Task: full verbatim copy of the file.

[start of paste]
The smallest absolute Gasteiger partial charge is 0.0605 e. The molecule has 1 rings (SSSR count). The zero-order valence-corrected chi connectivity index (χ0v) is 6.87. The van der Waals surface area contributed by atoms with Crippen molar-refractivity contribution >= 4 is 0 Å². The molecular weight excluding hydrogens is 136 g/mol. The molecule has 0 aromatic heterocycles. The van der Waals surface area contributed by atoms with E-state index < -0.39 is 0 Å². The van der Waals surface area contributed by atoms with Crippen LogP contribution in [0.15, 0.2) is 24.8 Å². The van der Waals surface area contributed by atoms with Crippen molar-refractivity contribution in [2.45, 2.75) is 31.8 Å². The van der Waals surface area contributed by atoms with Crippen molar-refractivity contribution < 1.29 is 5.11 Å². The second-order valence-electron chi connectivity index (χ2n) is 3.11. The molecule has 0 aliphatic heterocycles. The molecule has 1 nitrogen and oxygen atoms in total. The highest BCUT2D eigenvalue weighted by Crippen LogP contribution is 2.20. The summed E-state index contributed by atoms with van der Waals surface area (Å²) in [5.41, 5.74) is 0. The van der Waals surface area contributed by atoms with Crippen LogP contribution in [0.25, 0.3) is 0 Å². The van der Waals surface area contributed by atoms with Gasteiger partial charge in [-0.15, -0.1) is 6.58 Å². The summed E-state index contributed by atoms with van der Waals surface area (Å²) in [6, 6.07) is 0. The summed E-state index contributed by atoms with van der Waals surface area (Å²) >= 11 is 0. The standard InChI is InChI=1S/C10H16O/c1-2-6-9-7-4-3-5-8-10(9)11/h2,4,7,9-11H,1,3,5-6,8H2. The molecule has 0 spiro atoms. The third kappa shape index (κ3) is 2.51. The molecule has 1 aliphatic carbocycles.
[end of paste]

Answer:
The smallest absolute Gasteiger partial charge is 0.0605 e. The molecule has 1 rings (SSSR count). The zero-order valence-corrected chi connectivity index (χ0v) is 6.87. The van der Waals surface area contributed by atoms with Crippen molar-refractivity contribution >= 4 is 0 Å². The molecular weight excluding hydrogens is 136 g/mol. The molecule has 0 aromatic heterocycles. The van der Waals surface area contributed by atoms with E-state index < -0.39 is 0 Å². The van der Waals surface area contributed by atoms with Crippen LogP contribution in [0.15, 0.2) is 24.8 Å². The van der Waals surface area contributed by atoms with Crippen molar-refractivity contribution in [2.45, 2.75) is 31.8 Å². The van der Waals surface area contributed by atoms with Crippen molar-refractivity contribution < 1.29 is 5.11 Å². The second-order valence-electron chi connectivity index (χ2n) is 3.11. The molecule has 0 aliphatic heterocycles. The molecule has 1 nitrogen and oxygen atoms in total. The highest BCUT2D eigenvalue weighted by Crippen LogP contribution is 2.20. The summed E-state index contributed by atoms with van der Waals surface area (Å²) in [5.41, 5.74) is 0. The van der Waals surface area contributed by atoms with Crippen LogP contribution in [0.25, 0.3) is 0 Å². The van der Waals surface area contributed by atoms with Gasteiger partial charge in [-0.15, -0.1) is 6.58 Å². The summed E-state index contributed by atoms with van der Waals surface area (Å²) in [6, 6.07) is 0. The summed E-state index contributed by atoms with van der Waals surface area (Å²) >= 11 is 0. The standard InChI is InChI=1S/C10H16O/c1-2-6-9-7-4-3-5-8-10(9)11/h2,4,7,9-11H,1,3,5-6,8H2. The molecule has 0 spiro atoms. The third kappa shape index (κ3) is 2.51. The molecule has 1 aliphatic carbocycles.